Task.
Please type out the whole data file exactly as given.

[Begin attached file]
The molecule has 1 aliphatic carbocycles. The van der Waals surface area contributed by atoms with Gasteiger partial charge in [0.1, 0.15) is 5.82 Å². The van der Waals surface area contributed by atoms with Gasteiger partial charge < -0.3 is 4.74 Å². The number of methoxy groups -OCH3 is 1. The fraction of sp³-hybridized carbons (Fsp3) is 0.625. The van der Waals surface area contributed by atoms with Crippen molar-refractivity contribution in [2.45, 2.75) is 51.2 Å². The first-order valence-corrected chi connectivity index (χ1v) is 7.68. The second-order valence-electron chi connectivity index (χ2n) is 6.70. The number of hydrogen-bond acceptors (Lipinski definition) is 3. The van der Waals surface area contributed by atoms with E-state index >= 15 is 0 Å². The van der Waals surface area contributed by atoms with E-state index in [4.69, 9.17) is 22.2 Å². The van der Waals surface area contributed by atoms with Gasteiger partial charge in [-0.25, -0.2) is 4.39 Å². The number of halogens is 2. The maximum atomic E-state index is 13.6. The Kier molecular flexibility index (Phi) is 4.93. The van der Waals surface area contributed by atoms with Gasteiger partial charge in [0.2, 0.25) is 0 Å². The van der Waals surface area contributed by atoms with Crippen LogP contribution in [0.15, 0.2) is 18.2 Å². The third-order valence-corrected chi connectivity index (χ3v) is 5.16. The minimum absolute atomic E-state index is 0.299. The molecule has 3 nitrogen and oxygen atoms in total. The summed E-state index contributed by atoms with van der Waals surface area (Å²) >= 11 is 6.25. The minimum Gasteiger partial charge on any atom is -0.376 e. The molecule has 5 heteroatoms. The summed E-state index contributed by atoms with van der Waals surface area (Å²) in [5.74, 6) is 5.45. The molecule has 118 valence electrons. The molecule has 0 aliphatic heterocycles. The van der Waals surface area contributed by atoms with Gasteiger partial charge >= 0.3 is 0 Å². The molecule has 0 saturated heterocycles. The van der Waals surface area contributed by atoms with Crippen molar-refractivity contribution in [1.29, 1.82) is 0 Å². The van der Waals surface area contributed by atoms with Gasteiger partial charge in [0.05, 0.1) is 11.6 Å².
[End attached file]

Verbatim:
The molecule has 1 aliphatic carbocycles. The van der Waals surface area contributed by atoms with Gasteiger partial charge in [0.1, 0.15) is 5.82 Å². The van der Waals surface area contributed by atoms with Gasteiger partial charge < -0.3 is 4.74 Å². The number of methoxy groups -OCH3 is 1. The fraction of sp³-hybridized carbons (Fsp3) is 0.625. The van der Waals surface area contributed by atoms with Crippen molar-refractivity contribution in [2.45, 2.75) is 51.2 Å². The first-order valence-corrected chi connectivity index (χ1v) is 7.68. The second-order valence-electron chi connectivity index (χ2n) is 6.70. The number of hydrogen-bond acceptors (Lipinski definition) is 3. The van der Waals surface area contributed by atoms with E-state index >= 15 is 0 Å². The van der Waals surface area contributed by atoms with E-state index in [4.69, 9.17) is 22.2 Å². The van der Waals surface area contributed by atoms with Gasteiger partial charge in [-0.25, -0.2) is 4.39 Å². The number of halogens is 2. The maximum atomic E-state index is 13.6. The Kier molecular flexibility index (Phi) is 4.93. The van der Waals surface area contributed by atoms with Gasteiger partial charge in [0.2, 0.25) is 0 Å². The van der Waals surface area contributed by atoms with Crippen LogP contribution in [0.15, 0.2) is 18.2 Å². The third-order valence-corrected chi connectivity index (χ3v) is 5.16. The minimum absolute atomic E-state index is 0.299. The molecule has 3 nitrogen and oxygen atoms in total. The summed E-state index contributed by atoms with van der Waals surface area (Å²) >= 11 is 6.25. The minimum Gasteiger partial charge on any atom is -0.376 e. The molecule has 5 heteroatoms. The summed E-state index contributed by atoms with van der Waals surface area (Å²) in [5.74, 6) is 5.45. The molecule has 118 valence electrons. The molecule has 0 aliphatic heterocycles. The van der Waals surface area contributed by atoms with Gasteiger partial charge >= 0.3 is 0 Å². The molecule has 0 saturated heterocycles. The van der Waals surface area contributed by atoms with Crippen molar-refractivity contribution in [1.29, 1.82) is 0 Å². The van der Waals surface area contributed by atoms with Gasteiger partial charge in [0.05, 0.1) is 11.6 Å².